5 tips to recover from a major leadership blunder

I saw a post on Mashable about CEO blunders and read through it. It is perfect for political management, but I took the liberty of doing a re-write into political speak which should be handy for loyal staffers

Earlier this week, Bob Parsons, the CEO of GoDaddy, decided it would be a good idea to shoot an elephant and post graphic video of it on his blog. The move drew ire from animal rights groups and the general public, who lashed out at Parsons and his brand, severely damaging its public image.

It begs the question, what do you do when your party leader (or another high-level MP) completely screws up, and puts your brand image in jeopardy? How do you protect the party? More importantly, how do you stop voters from leaving in droves?

Here are a few crisis management techniques to keep in mind if that day ever comes.

1. Don’t Spin It, Don’t Fight It

Someone screwed up. Own it and move on. Trying to defend an indefensible act will only make it worse, and spinning it just makes you look that much more guilty. If you own what you’re doing, you might lose some voters, but at least you won’t lose your principles.

In the same vein, fighting with your detractors, like right wing bloggers, in an online forum (such as your own blog or a social media platform) never has a successful outcome. If you want to contact your detractors directly, do it, but it’s not recommended. Know that anything you email or post is public the second it leaves your computer.

2. Divert Attention Away From Your Leader

If your Leader continues to make gaffes on a regular basis, or his lifestyle simply doesn’t align with your party’s image, trying to change him is pointless. Rather, try and focus on the things your party does well — hopefully there are a few.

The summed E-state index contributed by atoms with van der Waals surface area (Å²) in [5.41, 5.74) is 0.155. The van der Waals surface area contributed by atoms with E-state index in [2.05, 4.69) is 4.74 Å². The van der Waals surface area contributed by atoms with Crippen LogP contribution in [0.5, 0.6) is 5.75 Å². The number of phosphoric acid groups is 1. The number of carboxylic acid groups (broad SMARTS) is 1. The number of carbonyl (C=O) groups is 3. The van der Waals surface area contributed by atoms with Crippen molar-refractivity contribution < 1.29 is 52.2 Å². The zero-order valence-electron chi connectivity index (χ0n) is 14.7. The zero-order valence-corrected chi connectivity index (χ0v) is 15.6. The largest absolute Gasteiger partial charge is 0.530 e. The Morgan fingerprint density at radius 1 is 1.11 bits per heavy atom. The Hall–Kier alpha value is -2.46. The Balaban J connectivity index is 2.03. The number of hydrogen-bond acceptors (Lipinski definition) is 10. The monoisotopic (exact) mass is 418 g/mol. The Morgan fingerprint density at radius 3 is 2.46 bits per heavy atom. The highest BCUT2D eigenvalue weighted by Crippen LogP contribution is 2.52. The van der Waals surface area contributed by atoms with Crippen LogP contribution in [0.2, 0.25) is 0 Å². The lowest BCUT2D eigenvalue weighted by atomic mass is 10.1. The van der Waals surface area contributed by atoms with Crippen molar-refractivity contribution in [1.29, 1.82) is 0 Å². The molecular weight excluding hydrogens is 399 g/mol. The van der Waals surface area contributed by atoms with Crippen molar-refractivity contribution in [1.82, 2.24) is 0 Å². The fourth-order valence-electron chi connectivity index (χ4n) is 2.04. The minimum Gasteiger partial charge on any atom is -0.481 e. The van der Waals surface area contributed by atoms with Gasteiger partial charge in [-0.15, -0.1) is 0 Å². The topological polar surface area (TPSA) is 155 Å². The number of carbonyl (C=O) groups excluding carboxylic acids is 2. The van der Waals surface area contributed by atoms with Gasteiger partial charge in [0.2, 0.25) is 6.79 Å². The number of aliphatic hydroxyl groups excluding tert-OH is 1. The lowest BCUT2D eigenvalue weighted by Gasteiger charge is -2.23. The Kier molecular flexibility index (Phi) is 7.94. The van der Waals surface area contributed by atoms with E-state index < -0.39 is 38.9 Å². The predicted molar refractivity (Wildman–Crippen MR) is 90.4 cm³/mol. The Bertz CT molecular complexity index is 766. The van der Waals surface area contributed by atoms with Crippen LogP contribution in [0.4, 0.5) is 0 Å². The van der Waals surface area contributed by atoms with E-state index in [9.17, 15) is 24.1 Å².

Do you have good poll numbers on any issue? Make it even more awesome and shout about it from the rooftops. Make it your focus in everything you talk about online. Divert attention away from the Leader and focus on your best assets, whomever they may be. While distracting the masses you can then help muster the numbers in order to replace the inept idiot.

3. Be Selective in the Media Outlets You Talk To

Notice that Apple is very selective about which media outlets it will grant interviews to. Be just as selective. If you can control the message just a bit more, it helps. This won’t solve all your problems, but don’t be afraid to turn down the occasional interview from time to time. Don’t do interviews with known media opponents. They smell blood and are worse than a pack of hyenas at the smell of blood.

4. Route All Media, Social and Otherwise, Through You

Your Leader is known for speaking from the hip, and usually not in a good way. Of course the media is going to try and go straight to him.

That’s not ideal in a tense PR disaster management situation, so your job is to ensure all outward communication is routed through you. Don’t let your Leader speak to the media at all, if possible. If you can’t control his blog or his Facebook and Twitter accounts, at least you can prevent your party from being harpooned on late night TV.

5. Is It Even Worth It?

Sometimes the Leader is just so foolish as to ignore all the good advice tendered. Sometimes it just isn’t worth it saving their sorry ass. If they wanted to bring their party down, the certainly don’t need any more help to do it.

Fast forward several years. The party is gone, the man has gone bankrupt and maybe even seen the inside of a jail cell. You made the right call. It was hard to walk away, but sometimes things really do have to end badly or they’ll never truly end.

No one likes to deal with an unruly Leader, but Leaders can sometimes lose sight of how their actions affect their party. Help them through this as much as you can, but also know when it’s time to cut and run.

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As much at home writing editorials as being the subject of them, Cam has won awards, including the Canon Media Award for his work on the Len Brown/Bevan Chuang story. When he’s not creating the news, he tends to be in it, with protagonists using the courts, media and social media to deliver financial as well as death threats.

They say that news is something that someone, somewhere, wants kept quiet. Cam Slater doesn’t do quiet and, as a result, he is a polarising, controversial but highly effective journalist who takes no prisoners.

He is fearless in his pursuit of a story.

Love him or loathe him, you can’t ignore him.

To read Cam’s previous articles click on his name in blue.